Long time no post, Craftsters! (Mine is the Sticky in Purses for adding a slash pocket to a hobo bag.)
I haven't been crafty enough to post for a while. I lost everything in a house fire a little over a year ago. Funny how that takes over everything. I did learn a lot about building and patience from the experience, though!
On to the Craftiness!
I made this cover illustration as a donation to a project called "Can I Sit With You?"
a collection of stories about tough school situations written by grown-ups for kids. The collection benefits the Special Education PTA of Redwood City, CA. It was stormed up by two wonderful women named Shan
My notes on clay and building the set follow.
The cover itself:
Detail on the shoes of Nehal, the cafe au lait
kid on the left, and they are all clay!:
Detail of Nehal's face, not quite finished:
Nehal's hair is wool roving, twisted and attached with hot glue. The face is painted with acrylics. The blush is red Prismacolor pencil scribbled on lightly, then burnished with my fingers.
Just before the final shoot, I added a little 'Ooomph" to Nehal's hair with a wash of red acrylic dabbed on with my fingers.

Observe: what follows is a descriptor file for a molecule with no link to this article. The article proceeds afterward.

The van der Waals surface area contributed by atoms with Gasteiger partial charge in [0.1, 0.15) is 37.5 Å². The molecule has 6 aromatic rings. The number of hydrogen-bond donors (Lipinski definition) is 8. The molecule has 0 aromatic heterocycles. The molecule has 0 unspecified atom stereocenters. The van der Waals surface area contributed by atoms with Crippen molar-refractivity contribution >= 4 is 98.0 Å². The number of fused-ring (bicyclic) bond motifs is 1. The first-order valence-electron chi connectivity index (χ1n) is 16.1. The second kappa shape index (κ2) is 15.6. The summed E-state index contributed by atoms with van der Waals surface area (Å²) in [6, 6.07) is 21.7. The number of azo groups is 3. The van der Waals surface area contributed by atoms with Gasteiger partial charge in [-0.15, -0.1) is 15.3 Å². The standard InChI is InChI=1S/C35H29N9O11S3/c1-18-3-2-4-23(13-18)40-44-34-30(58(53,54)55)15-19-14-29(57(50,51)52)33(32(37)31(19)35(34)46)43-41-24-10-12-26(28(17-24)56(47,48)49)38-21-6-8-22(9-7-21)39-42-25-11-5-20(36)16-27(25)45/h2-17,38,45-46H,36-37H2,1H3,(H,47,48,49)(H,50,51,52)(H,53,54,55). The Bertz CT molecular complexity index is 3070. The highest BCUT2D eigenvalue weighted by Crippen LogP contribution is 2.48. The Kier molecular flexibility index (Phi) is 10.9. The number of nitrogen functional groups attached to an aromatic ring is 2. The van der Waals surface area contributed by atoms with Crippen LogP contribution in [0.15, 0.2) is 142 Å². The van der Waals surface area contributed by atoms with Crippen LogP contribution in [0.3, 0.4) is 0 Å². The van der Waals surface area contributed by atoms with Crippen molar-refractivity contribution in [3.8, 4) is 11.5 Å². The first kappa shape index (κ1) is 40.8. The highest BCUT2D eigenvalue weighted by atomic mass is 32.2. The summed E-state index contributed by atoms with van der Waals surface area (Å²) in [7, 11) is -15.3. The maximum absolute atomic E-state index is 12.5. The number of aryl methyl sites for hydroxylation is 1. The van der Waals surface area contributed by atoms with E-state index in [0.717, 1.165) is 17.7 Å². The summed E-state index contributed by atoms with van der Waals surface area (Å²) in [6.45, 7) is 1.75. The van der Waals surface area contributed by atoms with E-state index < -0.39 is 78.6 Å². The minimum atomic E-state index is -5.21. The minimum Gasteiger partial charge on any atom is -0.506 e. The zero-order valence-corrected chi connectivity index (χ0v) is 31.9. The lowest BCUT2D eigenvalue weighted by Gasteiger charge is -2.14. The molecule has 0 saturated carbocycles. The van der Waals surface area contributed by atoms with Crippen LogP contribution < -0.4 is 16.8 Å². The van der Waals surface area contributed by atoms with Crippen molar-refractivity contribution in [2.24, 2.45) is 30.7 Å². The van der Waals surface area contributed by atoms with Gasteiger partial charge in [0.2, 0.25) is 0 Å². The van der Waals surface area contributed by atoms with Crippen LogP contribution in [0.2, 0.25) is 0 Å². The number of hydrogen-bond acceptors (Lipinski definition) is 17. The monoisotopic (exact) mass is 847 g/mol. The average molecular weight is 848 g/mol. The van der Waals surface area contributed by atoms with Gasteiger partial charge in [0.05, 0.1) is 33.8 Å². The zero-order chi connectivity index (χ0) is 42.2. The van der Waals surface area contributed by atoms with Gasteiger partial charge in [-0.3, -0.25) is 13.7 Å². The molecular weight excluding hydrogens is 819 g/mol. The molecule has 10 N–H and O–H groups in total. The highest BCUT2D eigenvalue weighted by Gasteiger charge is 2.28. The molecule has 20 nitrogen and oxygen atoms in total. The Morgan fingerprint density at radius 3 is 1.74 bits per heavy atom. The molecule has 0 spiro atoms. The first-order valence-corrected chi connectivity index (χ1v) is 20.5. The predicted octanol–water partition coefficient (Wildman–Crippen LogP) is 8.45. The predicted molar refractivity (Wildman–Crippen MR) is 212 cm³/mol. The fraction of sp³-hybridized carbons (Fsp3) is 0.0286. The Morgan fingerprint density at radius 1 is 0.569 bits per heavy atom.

Detail of Perry:
You ever wanted to know just what fiber evidence the FBI would find on you? Work with light colored polymer clay. You will find colors of fiber not even in your room. There is absolutely no way to avoid fibers. That's what sanding is for. I love the porcelain smoothness of Perry's head.
There is an annotated version of the cover pic at my Flickr page that explain how many of the things in the picture were made.http://www.flickr.com/photos/75076069@N00/1964299329/
A word about materials:
I used mainly Kato Polyclay, because it is, IMNSHO, the best PC out there. The colors barely change in curing, it's got some snap, but blends well and holds detail. I smoothed using acetone and alcohol, but a waterless hand cleaner like Gojo works MUCH better, and it's CHEAP. (Less than $2.00 for a tub that will last years!)
The armatures are wire wrapped with fusible fleece. (After baking and before dessing.) The head and hands were covered with Apoxie sculpt. While Apoxie isn't as light as foil, there's no chance of getting a trapped air bubble that will later crack clay, and Apoxie is ROCK HARD when it cures.
Except for the chains, leaves on the tree and the mini ornaments, everything in the illustration is made from materials I had on hand, both stash and recycled.
Feel free to ask questions, and thanks for looking!